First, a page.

Am looking to edit system preferences settings via the command line but cannot for the life of me find the correct names of variables.

In Login Options under Users & Groups, I would like to be able to change the Display login window from list of users to 'name and password'.
In Date & Time, I would like to know how I change the time to a server we use. Enable fields in Sharing Setup Energy Saver settings

It would be great if someone can help me out or point me in the right direction as I know you edit the preferences .plists but its knowing what to add or finding the preferred naming conventions.


  • 1
    Did you manage to configure the login options?
    – user87208
    Commented Aug 8, 2014 at 20:49

3 Answers 3


First off, you can check out a website that lists a lot of these things: http://secrets.blacktree.com/

I, however, just took a brute-force solution:

Copy the Preferences folder

$ cp -r /Library/Preferences before

Launch System Preferences. Make a change via the GUI. Probably best to do one change at a time, e.g. I changed "Display Login Window as:" from "List of users" to "Name and password". Quit System Preferences.

Copy the Preferences folder again:

$ cp -r /Library/Preferences after

See which files changed:

$ diff -ur before after
Binary files before/Preferences/com.apple.loginwindow.plist and after/Preferences/com.apple.loginwindow.plist differ

Compare the two versions. Since they are binary files, you'll need to convert them to XML for comparison. I use an alias for this:

$ alias plist='plutil -convert xml1 -o /dev/stdout'
$ diff -u <(plist before/Preferences/com.apple.loginwindow.plist) <(plist after/Preferences/com.apple.loginwindow.plist)
--- /dev/fd/63  2013-01-23 18:20:29.000000000 +0200
+++ /dev/fd/62  2013-01-23 18:20:29.000000000 +0200
@@ -9,7 +9,7 @@
-   <false/>
+   <true/>

At this point we have located the setting. Confirm we have it with defaults:

$ defaults read /Library/Preferences/com.apple.loginwindow SHOWFULLNAME
$ sudo defaults write /Library/Preferences/com.apple.loginwindow SHOWFULLNAME -bool false
$ defaults read /Library/Preferences/com.apple.loginwindow SHOWFULLNAME

Launch System Preferences and confirm it changed.

  • seems like a good solution, but I get warnings of Operation not permitted and Permission denied when copying preferences, even if I prepend sudo. Using MacOS Ventura 13.4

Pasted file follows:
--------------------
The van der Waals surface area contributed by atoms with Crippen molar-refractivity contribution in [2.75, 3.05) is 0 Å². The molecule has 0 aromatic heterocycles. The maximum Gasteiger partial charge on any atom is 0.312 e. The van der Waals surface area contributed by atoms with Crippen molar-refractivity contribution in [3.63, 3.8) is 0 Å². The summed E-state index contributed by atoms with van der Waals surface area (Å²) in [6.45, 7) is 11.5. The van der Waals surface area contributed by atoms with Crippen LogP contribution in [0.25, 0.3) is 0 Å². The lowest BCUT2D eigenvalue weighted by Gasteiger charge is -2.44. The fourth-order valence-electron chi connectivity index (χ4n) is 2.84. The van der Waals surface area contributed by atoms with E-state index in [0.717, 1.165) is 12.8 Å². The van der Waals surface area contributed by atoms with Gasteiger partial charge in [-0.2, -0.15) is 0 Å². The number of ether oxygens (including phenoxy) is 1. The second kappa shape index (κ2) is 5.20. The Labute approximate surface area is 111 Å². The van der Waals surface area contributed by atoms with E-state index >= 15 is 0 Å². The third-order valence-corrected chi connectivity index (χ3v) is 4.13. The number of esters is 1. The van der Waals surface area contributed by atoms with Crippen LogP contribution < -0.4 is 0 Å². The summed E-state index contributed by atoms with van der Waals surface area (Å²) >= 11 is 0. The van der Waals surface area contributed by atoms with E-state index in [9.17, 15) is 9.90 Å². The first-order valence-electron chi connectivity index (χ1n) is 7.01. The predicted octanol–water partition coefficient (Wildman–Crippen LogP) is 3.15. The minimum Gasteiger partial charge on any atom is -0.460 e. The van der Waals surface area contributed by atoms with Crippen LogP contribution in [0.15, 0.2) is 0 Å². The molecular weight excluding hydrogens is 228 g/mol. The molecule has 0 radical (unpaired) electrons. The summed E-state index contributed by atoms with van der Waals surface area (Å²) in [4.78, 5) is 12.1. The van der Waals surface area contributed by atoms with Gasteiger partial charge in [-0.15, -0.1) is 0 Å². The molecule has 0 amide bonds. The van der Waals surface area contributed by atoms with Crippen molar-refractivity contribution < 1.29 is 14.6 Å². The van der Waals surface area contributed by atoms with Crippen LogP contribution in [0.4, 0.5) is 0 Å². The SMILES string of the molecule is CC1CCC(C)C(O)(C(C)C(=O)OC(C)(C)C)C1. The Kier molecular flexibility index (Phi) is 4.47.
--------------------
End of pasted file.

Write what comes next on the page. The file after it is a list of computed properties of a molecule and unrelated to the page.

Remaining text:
– Levi
    Commented Jun 11, 2023 at 7:11
  • @Levi: I'm also on 13.4. I see 6 files with errors/warnings. 3 of the files require root/wheel to read, and sudo helps with those. 2 are warnings that "extended attributes" weren't copied over. That's fine; we don't need them for this purpose. The last file (com.apple.TimeMachine.plist) is not readable, but I'm not sure why not. Unless you're tweaking TimeMachine-related settings, we're still good.
    – Noach
    Commented Jun 19, 2023 at 16:46
  • blacktree link is broken
    – Memke
    Commented Aug 18, 2023 at 6:09
  • @Memke: Yep... sometime in the past decade the site shut down. :(
    – Noach
    Commented Aug 27, 2023 at 9:58

sudo opensnoop -n cfprefsd shows what property lists are being accessed. You can also just sort the preference files by modification date: ls -t {~,}/Library/Preferences/{ByHost,}.

For preferences in the user domain, you can also run defaults read > temp, change some preference, and run diff temp <(defaults read).

  • 3
    on macOS 10.12.1, opensnoop just prints error messages; first dtrace: system integrity protection is on, some features will not be available, then a list of messages like dtrace: error on enabled probe ID 5 (ID 167: syscall::open:return): invalid user access in action #11 at DIF offset 2; the second part seems to work well
    – ssc
    Commented Dec 8, 2016 at 14:49

You can use AppleScript to control many of the System Preferences properties. See https://www.macosxautomation.com/applescript/features/system-prefs.html for examples.

Depending on what you want to do, you can create a script to do things like

$ set-setting "dock preferences" "autohide:true, magnification:false"

Use the Script Editor.app to run and debug code in case the property labels have changed in newer macOS versions.

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